Without flash video, html standards and high speed internet access there would be no Youtube. The computer wouldn't have been possible without the existence of vacuum tubes, and GPS wouldn't have been created without Sputnik.
Innovations can only evolve to the adjacent possible. Successful innovations are never ahead of their time. They're merely waiting to be discovered. They're biding their time for a creative soul to build upon the disparate accomplishments of those that came before, and through that combination of existing ideas, create something entirely new.
Ever see someone so desperate for attention they’ll do anything? At the cost of their self-respect, they will engage in the most crass behavior, using shock without the awe to court attention. They can be seen at a bar or any social gathering trying to score with a chick, or on your television screen trying to score with consumers against a glutton of other advertisers.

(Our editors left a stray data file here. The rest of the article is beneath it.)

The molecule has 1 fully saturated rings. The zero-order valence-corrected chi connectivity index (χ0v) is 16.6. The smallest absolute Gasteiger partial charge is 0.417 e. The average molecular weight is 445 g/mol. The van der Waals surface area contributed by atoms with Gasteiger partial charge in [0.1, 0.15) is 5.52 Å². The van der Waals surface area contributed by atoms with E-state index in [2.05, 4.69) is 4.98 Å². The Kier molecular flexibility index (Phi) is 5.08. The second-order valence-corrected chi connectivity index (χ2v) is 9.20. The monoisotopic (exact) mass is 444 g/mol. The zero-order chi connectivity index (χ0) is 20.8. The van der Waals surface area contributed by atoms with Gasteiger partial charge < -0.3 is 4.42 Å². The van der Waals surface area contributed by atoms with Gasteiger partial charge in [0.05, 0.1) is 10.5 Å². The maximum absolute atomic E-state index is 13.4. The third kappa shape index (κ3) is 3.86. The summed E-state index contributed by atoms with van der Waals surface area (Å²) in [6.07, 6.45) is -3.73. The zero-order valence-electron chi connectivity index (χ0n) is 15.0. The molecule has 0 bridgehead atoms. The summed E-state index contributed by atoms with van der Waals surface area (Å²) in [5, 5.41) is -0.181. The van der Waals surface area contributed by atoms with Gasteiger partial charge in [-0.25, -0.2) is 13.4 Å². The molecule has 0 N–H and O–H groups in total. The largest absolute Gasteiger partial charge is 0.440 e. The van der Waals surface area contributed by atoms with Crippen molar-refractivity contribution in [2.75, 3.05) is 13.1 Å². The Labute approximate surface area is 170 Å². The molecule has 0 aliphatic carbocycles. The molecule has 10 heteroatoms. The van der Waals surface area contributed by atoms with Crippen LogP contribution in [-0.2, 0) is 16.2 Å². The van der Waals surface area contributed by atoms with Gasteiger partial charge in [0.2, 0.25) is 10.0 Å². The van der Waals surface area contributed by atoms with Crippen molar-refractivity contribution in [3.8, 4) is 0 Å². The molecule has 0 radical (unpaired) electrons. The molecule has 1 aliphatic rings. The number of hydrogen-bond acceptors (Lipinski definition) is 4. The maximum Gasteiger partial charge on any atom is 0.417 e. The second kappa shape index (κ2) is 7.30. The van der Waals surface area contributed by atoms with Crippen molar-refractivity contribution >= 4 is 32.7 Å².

As people are more and more inundated with media, advertisers are getting more and more desperate for ways to get their attention. Sometimes this takes the medium to new highs, but often inspires it to go to new lows. Instead of personality and charm, we’re stuck with user-submitted posers, homosexuality as a punchline, sexed up octogenarians promoting web hosting and fancy naming conventions, and companies that feel just because they donate to a cause it gives them the privilege to make fun of the plight of Tibetan Monks.